The sports movement was born in Europe in the
late nineteenth century, in conjunction with the formation of modern
nations and mass political mobilization. Among Polish Jews, interest in
sports emerged in the early twentieth century. It was associated with
the development of Zionist ideology, which emphasized the need to raise a
new, strong and healthy generation of young people able to withstand
the difficulties of building a new country in Palestine.
The first Jewish sports clubs were founded at turn of the century in
the Austrian and Prussian partitions. The oldest gymnastics society,
"Dror" [Hebrew, Nightingale] was founded in Lwow by engineer Zinn, who
was its director for thirty-five years. In 1908, A. Kohn established the
"Hasmonea" Jewish Sports Club in Lwow. (The name refers to the
Hasmonean dynasty that ruled Judea in ancient times. The "Ha-koach"
[Hebrew, Strength] Jewish Sports Club was founded in Stanislawow. At the
initiative of members of "Hasmonea", an annual holiday, Lag Ba-omer,
was established in 1913 to celebrate Jewish sports.
After Poland's independence in 1918, these
clubs had branches in many cities. In 1929, the Union of Jewish
Gymnastics and Sports Societies in Poland was founded, known as "Makabi"
(Hebrew, Hammer, the nickname of Judah Maccabee, founder of the
Hasmonean dynasty). Based in Warsaw, it was part of an international
sports movement by that same name. In the late 1930's, about 60,000
young people belonged to its clubs in the various cities. Beginning in
1930, the Jewish youth representation from Poland took part in all of
the "Makabi games" (the Jewish equivalent of the Spartakiade), such as
those in Tel Aviv in 1933. The elite skiing clubs of this union were
very active, and participated in all the Makabi winter games held
abroad. The left-wing parties also created their own sports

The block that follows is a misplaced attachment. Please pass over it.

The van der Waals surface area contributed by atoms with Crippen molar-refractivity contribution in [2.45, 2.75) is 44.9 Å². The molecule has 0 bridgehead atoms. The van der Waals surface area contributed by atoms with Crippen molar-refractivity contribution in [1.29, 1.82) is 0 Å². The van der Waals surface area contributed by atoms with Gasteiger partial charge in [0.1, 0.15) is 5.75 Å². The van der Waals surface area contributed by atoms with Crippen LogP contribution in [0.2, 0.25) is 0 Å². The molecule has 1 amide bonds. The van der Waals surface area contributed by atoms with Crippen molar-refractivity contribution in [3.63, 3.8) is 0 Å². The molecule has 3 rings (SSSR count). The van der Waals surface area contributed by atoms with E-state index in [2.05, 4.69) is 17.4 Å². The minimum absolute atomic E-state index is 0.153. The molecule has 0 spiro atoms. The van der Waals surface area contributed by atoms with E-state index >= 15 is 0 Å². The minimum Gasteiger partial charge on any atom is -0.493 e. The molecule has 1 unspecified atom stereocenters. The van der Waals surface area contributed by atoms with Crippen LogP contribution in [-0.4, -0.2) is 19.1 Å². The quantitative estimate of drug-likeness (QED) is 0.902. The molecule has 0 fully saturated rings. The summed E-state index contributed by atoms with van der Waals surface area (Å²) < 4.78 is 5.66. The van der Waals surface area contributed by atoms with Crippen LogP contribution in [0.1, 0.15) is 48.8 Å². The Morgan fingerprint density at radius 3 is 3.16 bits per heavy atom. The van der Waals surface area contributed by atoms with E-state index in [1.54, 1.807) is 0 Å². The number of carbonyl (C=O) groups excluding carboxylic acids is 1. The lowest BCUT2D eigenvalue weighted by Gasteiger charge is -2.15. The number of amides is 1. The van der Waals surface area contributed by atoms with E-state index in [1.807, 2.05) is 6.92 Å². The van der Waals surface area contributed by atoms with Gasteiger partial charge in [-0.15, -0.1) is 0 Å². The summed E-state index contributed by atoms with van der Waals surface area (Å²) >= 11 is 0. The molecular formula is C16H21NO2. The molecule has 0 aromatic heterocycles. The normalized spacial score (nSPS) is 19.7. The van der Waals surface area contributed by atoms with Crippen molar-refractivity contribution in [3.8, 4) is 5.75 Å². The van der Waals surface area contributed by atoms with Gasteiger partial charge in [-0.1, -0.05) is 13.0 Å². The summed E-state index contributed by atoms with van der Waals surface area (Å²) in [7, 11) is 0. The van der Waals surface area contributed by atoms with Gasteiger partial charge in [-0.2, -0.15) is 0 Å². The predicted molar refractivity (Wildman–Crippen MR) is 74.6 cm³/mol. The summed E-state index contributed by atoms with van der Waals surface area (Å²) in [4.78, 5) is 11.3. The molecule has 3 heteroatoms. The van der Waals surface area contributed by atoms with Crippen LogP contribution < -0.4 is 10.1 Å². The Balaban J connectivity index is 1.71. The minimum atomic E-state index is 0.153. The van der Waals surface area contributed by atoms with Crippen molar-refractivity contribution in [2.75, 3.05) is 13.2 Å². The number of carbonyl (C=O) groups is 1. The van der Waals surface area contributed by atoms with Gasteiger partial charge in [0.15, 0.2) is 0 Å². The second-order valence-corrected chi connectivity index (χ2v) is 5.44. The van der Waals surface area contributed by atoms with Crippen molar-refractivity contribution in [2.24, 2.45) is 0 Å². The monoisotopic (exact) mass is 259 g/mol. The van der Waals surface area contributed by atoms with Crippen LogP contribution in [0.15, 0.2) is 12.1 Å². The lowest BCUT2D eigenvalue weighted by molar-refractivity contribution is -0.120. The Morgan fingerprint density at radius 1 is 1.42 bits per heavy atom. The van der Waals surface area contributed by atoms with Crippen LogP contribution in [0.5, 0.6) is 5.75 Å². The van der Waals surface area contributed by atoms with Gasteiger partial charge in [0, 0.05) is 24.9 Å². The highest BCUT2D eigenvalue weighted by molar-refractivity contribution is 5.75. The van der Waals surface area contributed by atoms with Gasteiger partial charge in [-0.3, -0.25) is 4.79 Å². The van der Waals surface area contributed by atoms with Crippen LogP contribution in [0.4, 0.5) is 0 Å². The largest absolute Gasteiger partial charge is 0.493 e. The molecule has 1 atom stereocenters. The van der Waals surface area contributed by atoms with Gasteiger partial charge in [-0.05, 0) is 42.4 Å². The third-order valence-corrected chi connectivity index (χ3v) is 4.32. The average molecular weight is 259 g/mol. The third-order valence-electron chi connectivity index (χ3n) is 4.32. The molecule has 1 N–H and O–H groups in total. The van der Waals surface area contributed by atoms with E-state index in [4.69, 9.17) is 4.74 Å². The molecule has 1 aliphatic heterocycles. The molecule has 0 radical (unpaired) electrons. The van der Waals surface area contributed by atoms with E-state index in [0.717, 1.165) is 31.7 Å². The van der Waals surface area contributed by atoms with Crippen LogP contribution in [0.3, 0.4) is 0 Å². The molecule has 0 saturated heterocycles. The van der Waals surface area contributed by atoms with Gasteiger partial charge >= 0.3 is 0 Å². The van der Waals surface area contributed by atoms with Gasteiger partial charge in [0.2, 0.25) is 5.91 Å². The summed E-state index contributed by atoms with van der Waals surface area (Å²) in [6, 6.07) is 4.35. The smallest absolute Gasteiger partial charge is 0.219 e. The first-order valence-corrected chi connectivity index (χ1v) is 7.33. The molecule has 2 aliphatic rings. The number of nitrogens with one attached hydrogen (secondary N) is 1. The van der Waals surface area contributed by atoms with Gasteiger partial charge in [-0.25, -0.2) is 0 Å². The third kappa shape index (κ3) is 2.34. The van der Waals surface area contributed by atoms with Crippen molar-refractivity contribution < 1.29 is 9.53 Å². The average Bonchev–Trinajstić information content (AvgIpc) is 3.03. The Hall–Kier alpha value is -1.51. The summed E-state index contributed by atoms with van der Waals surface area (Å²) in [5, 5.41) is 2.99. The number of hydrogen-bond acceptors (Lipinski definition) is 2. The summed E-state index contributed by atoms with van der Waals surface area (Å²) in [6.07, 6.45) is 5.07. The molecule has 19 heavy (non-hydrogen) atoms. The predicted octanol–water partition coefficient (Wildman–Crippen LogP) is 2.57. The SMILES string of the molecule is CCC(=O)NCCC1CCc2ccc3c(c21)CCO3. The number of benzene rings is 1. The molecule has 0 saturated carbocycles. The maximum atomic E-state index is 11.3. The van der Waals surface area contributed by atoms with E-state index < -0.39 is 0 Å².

organizations. The most popular included the "Morgenshtern" [Yiddish,
Morning Star] Physical Education Association, founded by the Bund; the
"Gwiazda" (Polish, Star) Physical Education Association, sponsored by
Poalei Zion-Left, and the Jewish Workers' Sports Club "Ha-poel" [Hebrew,
Worker], associated with Poalei Zion-Right. These three clubs belonged
to the Union of Workers' Sports Associations, founded in Poland in 1925,
which was under the sway of the Polish Socialist Party. Polish and
Jewish sports clubs cooperated with one another, organizing matches or
Many Jewish sportsmen and women and sports
activists belonged to national organizations in Poland, such as the
soccer players L. Sperling (a member of the Polish soccer team at the
1924 Olympics) and Gintel, associated with "Cracovia"; M. Hamburger, one
of the founders of the Warsaw team "Polonia", as well as one of its
members; R. Gruenberg, a marksman and activist of the Academic Sports
Union in Krakow (the captain of the Polish shooting team at the 1924
Olympics); the boxing coach of Gdansk's "Gryf" team, Singer; and J.
Arnasztajn, tennis player and member of "Lublinianka". In chess,
considered a sport, famous Jewish players included I. Appel, J.
Cukierman, H. Friedman, A. Frydman, S. Kohn, M. Lowcki and D.
In the late 1930's, some of the Polish clubs introduced an "Aryan clause", such as "Warta" in Poznan and "Wisla" in Krakow.
After the Second World War, in 1946-1950, the following Jewish
sports clubs were active: "Gwiazda", "Morgenshtern", "Ha-poel" and
"Makabi". Jewish clubs were most numerous in Lower Silesia, where there
were fourteen; they also existed in Lodz and Warsaw. They were soon
liquidated along with Jewish political parties.
Since 1989, the "Makabi" club is operating in Warsaw, with shooting and chess sections.